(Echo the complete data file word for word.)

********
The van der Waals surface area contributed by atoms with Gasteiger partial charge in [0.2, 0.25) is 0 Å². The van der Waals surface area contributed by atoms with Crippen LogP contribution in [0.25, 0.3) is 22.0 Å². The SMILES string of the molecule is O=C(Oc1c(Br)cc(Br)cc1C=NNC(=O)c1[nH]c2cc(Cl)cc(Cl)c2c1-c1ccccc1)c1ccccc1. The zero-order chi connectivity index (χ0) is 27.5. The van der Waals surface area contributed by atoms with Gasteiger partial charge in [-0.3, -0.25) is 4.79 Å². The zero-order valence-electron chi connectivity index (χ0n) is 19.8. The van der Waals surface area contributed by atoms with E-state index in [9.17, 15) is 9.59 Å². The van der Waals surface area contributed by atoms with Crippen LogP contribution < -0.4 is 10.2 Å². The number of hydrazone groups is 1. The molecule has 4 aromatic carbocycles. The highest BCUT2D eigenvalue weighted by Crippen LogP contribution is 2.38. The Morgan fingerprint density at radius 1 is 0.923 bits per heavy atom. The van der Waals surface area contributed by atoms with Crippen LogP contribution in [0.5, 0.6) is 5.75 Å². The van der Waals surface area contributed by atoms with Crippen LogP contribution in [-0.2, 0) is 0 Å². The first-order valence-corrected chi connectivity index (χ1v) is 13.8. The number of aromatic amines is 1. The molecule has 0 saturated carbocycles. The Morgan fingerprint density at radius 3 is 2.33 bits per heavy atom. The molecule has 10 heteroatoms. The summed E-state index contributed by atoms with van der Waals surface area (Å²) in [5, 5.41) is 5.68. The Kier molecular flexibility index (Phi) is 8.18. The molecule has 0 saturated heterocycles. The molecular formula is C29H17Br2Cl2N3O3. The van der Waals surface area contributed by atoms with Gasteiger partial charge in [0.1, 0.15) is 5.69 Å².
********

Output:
The van der Waals surface area contributed by atoms with Gasteiger partial charge in [0.2, 0.25) is 0 Å². The van der Waals surface area contributed by atoms with Crippen LogP contribution in [0.25, 0.3) is 22.0 Å². The SMILES string of the molecule is O=C(Oc1c(Br)cc(Br)cc1C=NNC(=O)c1[nH]c2cc(Cl)cc(Cl)c2c1-c1ccccc1)c1ccccc1. The zero-order chi connectivity index (χ0) is 27.5. The van der Waals surface area contributed by atoms with Gasteiger partial charge in [-0.3, -0.25) is 4.79 Å². The zero-order valence-electron chi connectivity index (χ0n) is 19.8. The van der Waals surface area contributed by atoms with E-state index in [9.17, 15) is 9.59 Å². The van der Waals surface area contributed by atoms with Crippen LogP contribution < -0.4 is 10.2 Å². The number of hydrazone groups is 1. The molecule has 4 aromatic carbocycles. The highest BCUT2D eigenvalue weighted by Crippen LogP contribution is 2.38. The Morgan fingerprint density at radius 1 is 0.923 bits per heavy atom. The van der Waals surface area contributed by atoms with Crippen LogP contribution in [0.5, 0.6) is 5.75 Å². The van der Waals surface area contributed by atoms with Crippen LogP contribution in [-0.2, 0) is 0 Å². The first-order valence-corrected chi connectivity index (χ1v) is 13.8. The number of aromatic amines is 1. The molecule has 0 saturated carbocycles. The Morgan fingerprint density at radius 3 is 2.33 bits per heavy atom. The molecule has 10 heteroatoms. The summed E-state index contributed by atoms with van der Waals surface area (Å²) in [5, 5.41) is 5.68. The Kier molecular flexibility index (Phi) is 8.18. The molecule has 0 saturated heterocycles. The molecular formula is C29H17Br2Cl2N3O3. The van der Waals surface area contributed by atoms with Gasteiger partial charge in [0.1, 0.15) is 5.69 Å².